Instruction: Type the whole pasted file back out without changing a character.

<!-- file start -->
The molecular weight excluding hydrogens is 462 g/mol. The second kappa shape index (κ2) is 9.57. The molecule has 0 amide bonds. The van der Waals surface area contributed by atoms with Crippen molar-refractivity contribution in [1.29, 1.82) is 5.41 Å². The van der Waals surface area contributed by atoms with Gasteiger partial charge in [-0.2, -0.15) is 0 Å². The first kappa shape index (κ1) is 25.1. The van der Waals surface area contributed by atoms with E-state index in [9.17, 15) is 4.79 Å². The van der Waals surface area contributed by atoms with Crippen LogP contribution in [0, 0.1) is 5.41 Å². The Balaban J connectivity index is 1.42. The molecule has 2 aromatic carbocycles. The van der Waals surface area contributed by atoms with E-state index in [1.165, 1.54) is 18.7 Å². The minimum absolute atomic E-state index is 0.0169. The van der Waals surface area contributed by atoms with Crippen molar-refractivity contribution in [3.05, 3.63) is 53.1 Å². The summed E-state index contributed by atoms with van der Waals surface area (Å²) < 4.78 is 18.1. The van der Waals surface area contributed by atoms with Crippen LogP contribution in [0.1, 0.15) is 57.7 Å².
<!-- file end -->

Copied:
The molecular weight excluding hydrogens is 462 g/mol. The second kappa shape index (κ2) is 9.57. The molecule has 0 amide bonds. The van der Waals surface area contributed by atoms with Crippen molar-refractivity contribution in [1.29, 1.82) is 5.41 Å². The van der Waals surface area contributed by atoms with Gasteiger partial charge in [-0.2, -0.15) is 0 Å². The first kappa shape index (κ1) is 25.1. The van der Waals surface area contributed by atoms with E-state index in [9.17, 15) is 4.79 Å². The van der Waals surface area contributed by atoms with Crippen LogP contribution in [0, 0.1) is 5.41 Å². The Balaban J connectivity index is 1.42. The molecule has 2 aromatic carbocycles. The van der Waals surface area contributed by atoms with E-state index in [1.165, 1.54) is 18.7 Å². The minimum absolute atomic E-state index is 0.0169. The van der Waals surface area contributed by atoms with Crippen molar-refractivity contribution in [3.05, 3.63) is 53.1 Å². The summed E-state index contributed by atoms with van der Waals surface area (Å²) < 4.78 is 18.1. The van der Waals surface area contributed by atoms with Crippen LogP contribution in [0.1, 0.15) is 57.7 Å².